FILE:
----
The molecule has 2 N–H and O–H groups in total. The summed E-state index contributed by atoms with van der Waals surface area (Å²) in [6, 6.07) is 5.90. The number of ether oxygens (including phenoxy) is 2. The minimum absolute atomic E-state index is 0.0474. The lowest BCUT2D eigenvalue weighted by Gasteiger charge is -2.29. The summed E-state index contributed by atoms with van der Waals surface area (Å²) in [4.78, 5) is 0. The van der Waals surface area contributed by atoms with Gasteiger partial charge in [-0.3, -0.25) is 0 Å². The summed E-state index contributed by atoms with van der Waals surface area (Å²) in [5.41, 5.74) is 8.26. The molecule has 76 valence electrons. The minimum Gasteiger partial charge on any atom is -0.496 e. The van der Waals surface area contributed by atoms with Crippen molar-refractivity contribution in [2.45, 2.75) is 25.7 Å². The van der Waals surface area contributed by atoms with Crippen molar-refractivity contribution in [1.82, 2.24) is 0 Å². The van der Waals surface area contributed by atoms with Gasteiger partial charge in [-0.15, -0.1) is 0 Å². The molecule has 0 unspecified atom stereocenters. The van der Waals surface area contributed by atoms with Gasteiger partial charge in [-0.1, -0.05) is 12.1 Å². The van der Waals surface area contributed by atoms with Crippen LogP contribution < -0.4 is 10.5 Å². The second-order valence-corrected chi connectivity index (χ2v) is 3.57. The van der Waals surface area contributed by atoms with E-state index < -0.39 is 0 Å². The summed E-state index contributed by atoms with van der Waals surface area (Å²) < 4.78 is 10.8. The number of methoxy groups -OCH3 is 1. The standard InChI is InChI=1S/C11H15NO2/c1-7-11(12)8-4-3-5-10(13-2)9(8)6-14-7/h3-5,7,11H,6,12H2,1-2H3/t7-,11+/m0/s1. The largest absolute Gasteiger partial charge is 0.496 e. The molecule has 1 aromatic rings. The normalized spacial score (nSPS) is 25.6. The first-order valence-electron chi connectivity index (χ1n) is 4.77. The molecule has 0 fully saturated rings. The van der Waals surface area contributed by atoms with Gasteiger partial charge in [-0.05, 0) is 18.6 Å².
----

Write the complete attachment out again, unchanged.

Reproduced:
The molecule has 2 N–H and O–H groups in total. The summed E-state index contributed by atoms with van der Waals surface area (Å²) in [6, 6.07) is 5.90. The number of ether oxygens (including phenoxy) is 2. The minimum absolute atomic E-state index is 0.0474. The lowest BCUT2D eigenvalue weighted by Gasteiger charge is -2.29. The summed E-state index contributed by atoms with van der Waals surface area (Å²) in [4.78, 5) is 0. The van der Waals surface area contributed by atoms with Gasteiger partial charge in [-0.3, -0.25) is 0 Å². The summed E-state index contributed by atoms with van der Waals surface area (Å²) in [5.41, 5.74) is 8.26. The molecule has 76 valence electrons. The minimum Gasteiger partial charge on any atom is -0.496 e. The van der Waals surface area contributed by atoms with Crippen molar-refractivity contribution in [2.45, 2.75) is 25.7 Å². The van der Waals surface area contributed by atoms with Crippen molar-refractivity contribution in [1.82, 2.24) is 0 Å². The van der Waals surface area contributed by atoms with Gasteiger partial charge in [-0.15, -0.1) is 0 Å². The molecule has 0 unspecified atom stereocenters. The van der Waals surface area contributed by atoms with Gasteiger partial charge in [-0.1, -0.05) is 12.1 Å². The van der Waals surface area contributed by atoms with Crippen LogP contribution < -0.4 is 10.5 Å². The second-order valence-corrected chi connectivity index (χ2v) is 3.57. The van der Waals surface area contributed by atoms with E-state index < -0.39 is 0 Å². The summed E-state index contributed by atoms with van der Waals surface area (Å²) < 4.78 is 10.8. The number of methoxy groups -OCH3 is 1. The standard InChI is InChI=1S/C11H15NO2/c1-7-11(12)8-4-3-5-10(13-2)9(8)6-14-7/h3-5,7,11H,6,12H2,1-2H3/t7-,11+/m0/s1. The largest absolute Gasteiger partial charge is 0.496 e. The molecule has 1 aromatic rings. The normalized spacial score (nSPS) is 25.6. The first-order valence-electron chi connectivity index (χ1n) is 4.77. The molecule has 0 fully saturated rings. The van der Waals surface area contributed by atoms with Gasteiger partial charge in [-0.05, 0) is 18.6 Å².